The notion of resilience can be distorted to pressure people into pretending to “cope”. It can relieve governments of their responsibility to support disaster-affected people. Communities are often praised by visiting politicians and the media for their resilience, strength, capacity to recover and cohesiveness. This frequently leads to condemnation of survivors who aren’t coping, or who somehow “let their community down” by raising issues of conflict and violence within. It is not helpful to anyone to ignore men’s violence in the home. The first step in addressing increased violence after disaster is to name it. Including attention to VAW in disaster planning and recovery helps the whole community recover.
Idea For Action #11: Make your own disaster plan and challenge assumptions about who does what
Men often make decisions relating to risk without the necessary knowledge or capacity, placing women and their children at greater risk. A gendered lens over disaster planning means questioning why, if you’re a man, you assume you need to stay and defend your family home against disasters. A clear-eyed examination of the risks can lead to more logical allocation of tasks, better decisions, and fewer recriminations and regrets in disasters’ aftermath. The link to reducing violence against women is that men who felt they failed the “great test of their manhood” were more likely to try to regain a sense of control, sometimes through domestic violence.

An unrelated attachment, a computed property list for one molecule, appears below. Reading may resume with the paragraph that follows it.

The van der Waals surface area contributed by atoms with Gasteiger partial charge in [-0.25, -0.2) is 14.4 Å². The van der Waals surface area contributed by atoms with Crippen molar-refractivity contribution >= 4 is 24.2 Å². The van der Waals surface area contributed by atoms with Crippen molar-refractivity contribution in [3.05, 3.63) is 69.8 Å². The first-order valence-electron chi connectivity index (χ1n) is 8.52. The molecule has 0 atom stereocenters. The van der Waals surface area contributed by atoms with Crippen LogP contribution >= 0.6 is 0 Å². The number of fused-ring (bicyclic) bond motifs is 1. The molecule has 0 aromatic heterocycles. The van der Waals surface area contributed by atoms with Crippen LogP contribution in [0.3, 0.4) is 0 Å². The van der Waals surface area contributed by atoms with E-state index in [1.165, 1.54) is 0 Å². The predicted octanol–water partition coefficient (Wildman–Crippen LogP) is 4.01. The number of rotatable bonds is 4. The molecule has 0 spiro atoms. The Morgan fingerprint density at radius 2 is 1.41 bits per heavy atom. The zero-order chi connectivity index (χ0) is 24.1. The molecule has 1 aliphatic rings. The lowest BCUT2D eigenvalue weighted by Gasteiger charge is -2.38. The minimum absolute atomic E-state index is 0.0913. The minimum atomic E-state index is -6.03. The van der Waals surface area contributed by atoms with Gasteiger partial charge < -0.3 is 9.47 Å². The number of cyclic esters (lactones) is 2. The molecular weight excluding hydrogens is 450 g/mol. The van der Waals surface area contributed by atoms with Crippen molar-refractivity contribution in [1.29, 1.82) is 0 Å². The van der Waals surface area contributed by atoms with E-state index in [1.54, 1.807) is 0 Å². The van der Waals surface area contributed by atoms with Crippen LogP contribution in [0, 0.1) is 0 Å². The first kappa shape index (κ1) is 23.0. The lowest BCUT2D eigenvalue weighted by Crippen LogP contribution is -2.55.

Idea For Action #12: Expect your local police response to treat violence against women as equally important to other disaster-related work
Where resources are stretched to address primary disaster-related needs, there is a risk that violence against women is “overlooked” or minimised by support personnel, particularly where perpetrators are seen as “‘heroes”. Women who participated in our study were told by police to “give it some time,” that “he’s not himself,” and that “things will settle down” – and police did not follow their own Code of Conduct. Refute this notion that disaster-related work is more important than ending violence against women. Given the high rates of violence against women across the world, both are about saving lives.
Idea For Action #13: Check that local disaster plans overtly consider the “hidden disaster” of increased violence against women in the aftermath
Urge emergency managers to include domestic violence workers in recovery committees and as speakers at post-disaster community meetings. Ask if information about increased DV in disasters is part of emergency planning and response. Written information can include a postcard like ours at Gender and Disaster Australia. Or simply include the words “Disaster is no excuse for violence” with the local referral numbers of police and any domestic violence services and men’s services. Point out the need for this information.